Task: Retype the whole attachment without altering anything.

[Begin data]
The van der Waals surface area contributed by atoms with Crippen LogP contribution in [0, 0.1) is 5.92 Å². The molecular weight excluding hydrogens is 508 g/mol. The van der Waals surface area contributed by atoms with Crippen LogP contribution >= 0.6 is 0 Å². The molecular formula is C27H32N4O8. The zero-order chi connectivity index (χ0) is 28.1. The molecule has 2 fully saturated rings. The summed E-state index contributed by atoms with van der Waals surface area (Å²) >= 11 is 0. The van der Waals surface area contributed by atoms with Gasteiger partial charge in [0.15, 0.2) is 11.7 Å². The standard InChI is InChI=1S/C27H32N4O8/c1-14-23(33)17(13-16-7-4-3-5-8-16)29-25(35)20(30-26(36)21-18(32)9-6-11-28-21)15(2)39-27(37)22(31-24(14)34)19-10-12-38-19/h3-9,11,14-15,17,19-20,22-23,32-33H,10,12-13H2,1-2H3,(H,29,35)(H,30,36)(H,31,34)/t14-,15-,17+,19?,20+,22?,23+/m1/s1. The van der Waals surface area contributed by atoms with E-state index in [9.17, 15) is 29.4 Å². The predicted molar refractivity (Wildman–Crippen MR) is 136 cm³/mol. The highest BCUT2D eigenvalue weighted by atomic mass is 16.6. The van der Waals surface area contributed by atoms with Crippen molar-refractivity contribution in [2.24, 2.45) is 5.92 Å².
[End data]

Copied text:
The van der Waals surface area contributed by atoms with Crippen LogP contribution in [0, 0.1) is 5.92 Å². The molecular weight excluding hydrogens is 508 g/mol. The van der Waals surface area contributed by atoms with Crippen LogP contribution >= 0.6 is 0 Å². The molecular formula is C27H32N4O8. The zero-order chi connectivity index (χ0) is 28.1. The molecule has 2 fully saturated rings. The summed E-state index contributed by atoms with van der Waals surface area (Å²) >= 11 is 0. The van der Waals surface area contributed by atoms with Gasteiger partial charge in [0.15, 0.2) is 11.7 Å². The standard InChI is InChI=1S/C27H32N4O8/c1-14-23(33)17(13-16-7-4-3-5-8-16)29-25(35)20(30-26(36)21-18(32)9-6-11-28-21)15(2)39-27(37)22(31-24(14)34)19-10-12-38-19/h3-9,11,14-15,17,19-20,22-23,32-33H,10,12-13H2,1-2H3,(H,29,35)(H,30,36)(H,31,34)/t14-,15-,17+,19?,20+,22?,23+/m1/s1. The van der Waals surface area contributed by atoms with E-state index in [9.17, 15) is 29.4 Å². The predicted molar refractivity (Wildman–Crippen MR) is 136 cm³/mol. The highest BCUT2D eigenvalue weighted by atomic mass is 16.6. The van der Waals surface area contributed by atoms with Crippen molar-refractivity contribution in [2.24, 2.45) is 5.92 Å².